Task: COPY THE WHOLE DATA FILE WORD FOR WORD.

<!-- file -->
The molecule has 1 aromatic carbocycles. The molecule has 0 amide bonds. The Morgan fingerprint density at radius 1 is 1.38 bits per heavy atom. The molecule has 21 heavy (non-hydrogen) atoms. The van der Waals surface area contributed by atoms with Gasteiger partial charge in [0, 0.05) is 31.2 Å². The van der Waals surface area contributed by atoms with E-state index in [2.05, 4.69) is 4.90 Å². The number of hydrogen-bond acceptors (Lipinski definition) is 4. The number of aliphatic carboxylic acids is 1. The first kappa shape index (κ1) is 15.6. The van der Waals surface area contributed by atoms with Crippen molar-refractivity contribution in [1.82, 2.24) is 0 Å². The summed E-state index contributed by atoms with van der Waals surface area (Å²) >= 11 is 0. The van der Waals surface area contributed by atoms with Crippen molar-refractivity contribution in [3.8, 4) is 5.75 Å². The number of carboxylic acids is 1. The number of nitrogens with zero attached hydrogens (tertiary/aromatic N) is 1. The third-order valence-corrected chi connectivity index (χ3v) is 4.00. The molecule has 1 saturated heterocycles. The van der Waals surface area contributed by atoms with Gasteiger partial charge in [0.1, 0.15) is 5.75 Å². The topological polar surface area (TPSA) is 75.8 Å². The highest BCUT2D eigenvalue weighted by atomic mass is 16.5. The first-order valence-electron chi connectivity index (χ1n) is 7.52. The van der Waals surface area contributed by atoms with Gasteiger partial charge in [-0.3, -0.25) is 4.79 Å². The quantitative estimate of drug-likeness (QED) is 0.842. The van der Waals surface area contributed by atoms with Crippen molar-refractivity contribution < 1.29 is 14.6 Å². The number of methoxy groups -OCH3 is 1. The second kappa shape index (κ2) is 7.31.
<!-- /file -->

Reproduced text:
The molecule has 1 aromatic carbocycles. The molecule has 0 amide bonds. The Morgan fingerprint density at radius 1 is 1.38 bits per heavy atom. The molecule has 21 heavy (non-hydrogen) atoms. The van der Waals surface area contributed by atoms with Gasteiger partial charge in [0, 0.05) is 31.2 Å². The van der Waals surface area contributed by atoms with E-state index in [2.05, 4.69) is 4.90 Å². The number of hydrogen-bond acceptors (Lipinski definition) is 4. The number of aliphatic carboxylic acids is 1. The first kappa shape index (κ1) is 15.6. The van der Waals surface area contributed by atoms with Crippen molar-refractivity contribution in [1.82, 2.24) is 0 Å². The summed E-state index contributed by atoms with van der Waals surface area (Å²) >= 11 is 0. The van der Waals surface area contributed by atoms with Crippen molar-refractivity contribution in [3.8, 4) is 5.75 Å². The number of carboxylic acids is 1. The number of nitrogens with zero attached hydrogens (tertiary/aromatic N) is 1. The third-order valence-corrected chi connectivity index (χ3v) is 4.00. The molecule has 1 saturated heterocycles. The van der Waals surface area contributed by atoms with Gasteiger partial charge in [0.1, 0.15) is 5.75 Å². The topological polar surface area (TPSA) is 75.8 Å². The highest BCUT2D eigenvalue weighted by atomic mass is 16.5. The first-order valence-electron chi connectivity index (χ1n) is 7.52. The van der Waals surface area contributed by atoms with Gasteiger partial charge in [-0.3, -0.25) is 4.79 Å². The quantitative estimate of drug-likeness (QED) is 0.842. The van der Waals surface area contributed by atoms with Crippen molar-refractivity contribution < 1.29 is 14.6 Å². The number of methoxy groups -OCH3 is 1. The second kappa shape index (κ2) is 7.31.